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Fake Interpreters: How to Avoid Them

By: Jonathan Downie    Date: January 13, 2014

If the fake interpreter scandal has done nothing else, it has alerted interpreting clients to the possibility that cutting costs could lead to irreversible damage. This is why I have taken the time to compile a short list of tips to make sure that it isn’t your name and face in the headlines beside a picture of a fake interpreter.

Check their identity

If it wasn’t bad enough that people with no interpreting skills are calling themselves interpreters, there is currently a rash of CV scamming where people steal the CV of a real translator or interpreter and then pass it off as their own. The first stage of avoiding fakes is therefore to check the identity of the person you are talking to. There are several simple ways to do this.

1)    Who wrote the CV?

If you are sent a CV, your first job is to verify that it is actually the CV of the person who sent it. As well as checking for obvious errors such a telephone numbers with the wrong country code, glaring grammar and spelling errors, date mismatches, etc, it is always worth running one quick check. If the CV is in a Word format, and you are running Windows, right-click the file and open the “Properties” box. Under the “details” tab, check that the names listed next to “Author” and “Last Saved by” are the same as the name of the person who is claiming to send you the CV.  If they don’t match, delete the CV and ignore the person sending the email. You might also want to report them to a good CV scam reporting website.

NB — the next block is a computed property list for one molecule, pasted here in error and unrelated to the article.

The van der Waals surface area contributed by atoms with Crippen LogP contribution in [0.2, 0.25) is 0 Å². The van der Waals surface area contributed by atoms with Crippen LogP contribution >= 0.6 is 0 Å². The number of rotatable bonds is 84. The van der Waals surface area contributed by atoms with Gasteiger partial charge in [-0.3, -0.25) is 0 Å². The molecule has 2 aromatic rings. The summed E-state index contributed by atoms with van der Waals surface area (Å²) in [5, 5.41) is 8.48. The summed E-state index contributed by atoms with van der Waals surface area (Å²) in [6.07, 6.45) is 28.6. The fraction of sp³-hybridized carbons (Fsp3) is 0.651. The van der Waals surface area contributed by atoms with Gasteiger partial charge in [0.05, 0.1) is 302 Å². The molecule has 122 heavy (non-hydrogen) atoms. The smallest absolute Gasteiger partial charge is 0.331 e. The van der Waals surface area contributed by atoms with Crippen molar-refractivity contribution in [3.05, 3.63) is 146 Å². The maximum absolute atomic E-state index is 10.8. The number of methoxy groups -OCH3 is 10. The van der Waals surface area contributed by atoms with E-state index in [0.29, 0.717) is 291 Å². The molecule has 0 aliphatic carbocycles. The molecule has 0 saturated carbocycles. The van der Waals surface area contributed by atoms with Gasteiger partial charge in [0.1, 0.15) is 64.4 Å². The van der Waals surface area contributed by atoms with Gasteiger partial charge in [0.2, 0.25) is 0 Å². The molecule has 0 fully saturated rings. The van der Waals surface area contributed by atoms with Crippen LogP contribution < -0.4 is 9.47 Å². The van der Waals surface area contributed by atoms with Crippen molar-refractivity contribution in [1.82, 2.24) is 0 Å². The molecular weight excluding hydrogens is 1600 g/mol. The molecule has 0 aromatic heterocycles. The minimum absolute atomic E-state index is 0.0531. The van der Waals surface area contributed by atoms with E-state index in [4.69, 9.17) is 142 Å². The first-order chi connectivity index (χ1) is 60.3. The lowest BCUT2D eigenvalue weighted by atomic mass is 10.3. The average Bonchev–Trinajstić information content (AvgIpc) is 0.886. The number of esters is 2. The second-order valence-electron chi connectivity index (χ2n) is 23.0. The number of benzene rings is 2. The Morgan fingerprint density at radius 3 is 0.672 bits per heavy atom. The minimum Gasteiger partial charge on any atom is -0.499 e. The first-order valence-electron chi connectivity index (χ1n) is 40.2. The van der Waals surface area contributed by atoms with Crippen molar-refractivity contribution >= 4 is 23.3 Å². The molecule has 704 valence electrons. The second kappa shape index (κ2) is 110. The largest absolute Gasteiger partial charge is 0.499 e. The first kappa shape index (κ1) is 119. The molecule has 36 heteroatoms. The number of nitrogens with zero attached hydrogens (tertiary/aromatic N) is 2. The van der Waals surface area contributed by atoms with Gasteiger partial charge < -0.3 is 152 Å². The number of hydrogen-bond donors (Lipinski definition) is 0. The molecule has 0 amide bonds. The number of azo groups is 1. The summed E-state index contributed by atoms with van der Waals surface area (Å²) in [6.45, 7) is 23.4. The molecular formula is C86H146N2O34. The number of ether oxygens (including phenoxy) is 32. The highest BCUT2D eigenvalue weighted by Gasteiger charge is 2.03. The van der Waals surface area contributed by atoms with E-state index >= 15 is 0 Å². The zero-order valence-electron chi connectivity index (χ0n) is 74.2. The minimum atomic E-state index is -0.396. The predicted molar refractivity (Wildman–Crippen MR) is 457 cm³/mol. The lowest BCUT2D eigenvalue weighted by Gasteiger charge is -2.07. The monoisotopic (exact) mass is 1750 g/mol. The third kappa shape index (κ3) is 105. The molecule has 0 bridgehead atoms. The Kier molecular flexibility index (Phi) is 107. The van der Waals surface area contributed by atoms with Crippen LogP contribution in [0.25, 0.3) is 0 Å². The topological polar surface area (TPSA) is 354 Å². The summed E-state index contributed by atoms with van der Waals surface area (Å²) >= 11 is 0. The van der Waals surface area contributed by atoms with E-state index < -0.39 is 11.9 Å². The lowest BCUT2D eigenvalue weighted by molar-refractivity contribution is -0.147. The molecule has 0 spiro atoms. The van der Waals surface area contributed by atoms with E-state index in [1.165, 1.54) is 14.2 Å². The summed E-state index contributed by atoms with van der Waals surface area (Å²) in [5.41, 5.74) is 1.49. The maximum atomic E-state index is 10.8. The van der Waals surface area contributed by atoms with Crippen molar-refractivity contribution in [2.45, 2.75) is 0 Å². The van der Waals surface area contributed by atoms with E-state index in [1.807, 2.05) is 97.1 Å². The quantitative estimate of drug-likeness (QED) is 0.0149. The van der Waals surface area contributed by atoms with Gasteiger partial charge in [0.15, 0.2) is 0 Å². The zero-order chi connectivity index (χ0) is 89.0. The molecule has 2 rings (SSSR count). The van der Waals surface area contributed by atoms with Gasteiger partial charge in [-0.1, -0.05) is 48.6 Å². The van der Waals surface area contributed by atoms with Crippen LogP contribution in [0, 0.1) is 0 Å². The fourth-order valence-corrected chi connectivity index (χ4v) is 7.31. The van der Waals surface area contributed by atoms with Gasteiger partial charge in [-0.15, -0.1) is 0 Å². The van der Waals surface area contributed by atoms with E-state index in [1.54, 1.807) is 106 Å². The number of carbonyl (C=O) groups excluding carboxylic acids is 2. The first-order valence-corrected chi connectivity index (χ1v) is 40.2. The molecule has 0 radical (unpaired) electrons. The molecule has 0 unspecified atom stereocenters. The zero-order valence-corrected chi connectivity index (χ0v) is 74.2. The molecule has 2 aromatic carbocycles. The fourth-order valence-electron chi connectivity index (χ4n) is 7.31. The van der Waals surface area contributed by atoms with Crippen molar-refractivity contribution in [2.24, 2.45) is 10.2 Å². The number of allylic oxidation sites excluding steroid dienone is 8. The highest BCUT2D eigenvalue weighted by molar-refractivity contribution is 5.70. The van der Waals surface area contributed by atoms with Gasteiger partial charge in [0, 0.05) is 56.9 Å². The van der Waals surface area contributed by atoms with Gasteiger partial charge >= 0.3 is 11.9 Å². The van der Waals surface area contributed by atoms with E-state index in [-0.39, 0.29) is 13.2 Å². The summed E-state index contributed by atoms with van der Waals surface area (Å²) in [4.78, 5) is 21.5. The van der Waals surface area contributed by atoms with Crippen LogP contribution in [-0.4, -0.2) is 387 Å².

On this point, it is useful to note that traditional checks, such as asking for passport scans or social security numbers are just not up to the job. Many professionals object to these checks as, while they look like they give you useful information to verify their identity, they also give you information that would allow you to steal their identity. Add to this the fact that passport scan can easily be faked with good editing software and they quickly become a waste of time.

2)    Google them

Once you are confident about their CV, it is worth googling the person. While you aren’t likely to find snapshots of them at previous assignments due to privacy agreements, you should be able to find some kind of digital trace of them. If they are contributing to blogs, being mentioned on websites and getting listed on the websites of professional associations (see a later point), you can start to build up a picture of their attitude to work and their level of experience. You can also use this stage to verify that their contact details (email addresses, phone numbers, etc) are consistent everywhere